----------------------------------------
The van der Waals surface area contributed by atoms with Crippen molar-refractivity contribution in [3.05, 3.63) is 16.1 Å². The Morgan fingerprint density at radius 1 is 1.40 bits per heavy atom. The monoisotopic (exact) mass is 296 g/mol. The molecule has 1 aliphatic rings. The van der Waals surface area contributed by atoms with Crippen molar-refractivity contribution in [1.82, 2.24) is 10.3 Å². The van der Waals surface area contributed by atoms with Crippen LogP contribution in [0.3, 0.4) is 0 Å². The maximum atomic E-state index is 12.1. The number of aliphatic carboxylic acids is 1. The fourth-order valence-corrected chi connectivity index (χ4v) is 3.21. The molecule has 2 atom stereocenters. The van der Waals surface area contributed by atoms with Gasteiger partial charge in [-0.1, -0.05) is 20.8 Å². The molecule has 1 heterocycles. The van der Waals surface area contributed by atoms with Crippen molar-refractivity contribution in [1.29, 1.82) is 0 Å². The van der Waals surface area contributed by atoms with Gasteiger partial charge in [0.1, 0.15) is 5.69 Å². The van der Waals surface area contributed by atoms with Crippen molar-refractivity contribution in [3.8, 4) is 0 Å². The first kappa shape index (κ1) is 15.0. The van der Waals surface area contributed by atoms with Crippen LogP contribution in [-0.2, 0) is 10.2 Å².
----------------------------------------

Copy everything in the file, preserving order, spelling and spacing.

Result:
The van der Waals surface area contributed by atoms with Crippen molar-refractivity contribution in [3.05, 3.63) is 16.1 Å². The Morgan fingerprint density at radius 1 is 1.40 bits per heavy atom. The monoisotopic (exact) mass is 296 g/mol. The molecule has 1 aliphatic rings. The van der Waals surface area contributed by atoms with Crippen molar-refractivity contribution in [1.82, 2.24) is 10.3 Å². The van der Waals surface area contributed by atoms with Crippen LogP contribution in [0.3, 0.4) is 0 Å². The maximum atomic E-state index is 12.1. The number of aliphatic carboxylic acids is 1. The fourth-order valence-corrected chi connectivity index (χ4v) is 3.21. The molecule has 2 atom stereocenters. The van der Waals surface area contributed by atoms with Gasteiger partial charge in [-0.1, -0.05) is 20.8 Å². The molecule has 1 heterocycles. The van der Waals surface area contributed by atoms with Crippen molar-refractivity contribution in [1.29, 1.82) is 0 Å². The van der Waals surface area contributed by atoms with Gasteiger partial charge in [0.1, 0.15) is 5.69 Å². The van der Waals surface area contributed by atoms with Crippen molar-refractivity contribution in [3.8, 4) is 0 Å². The first kappa shape index (κ1) is 15.0. The van der Waals surface area contributed by atoms with Crippen LogP contribution in [-0.2, 0) is 10.2 Å².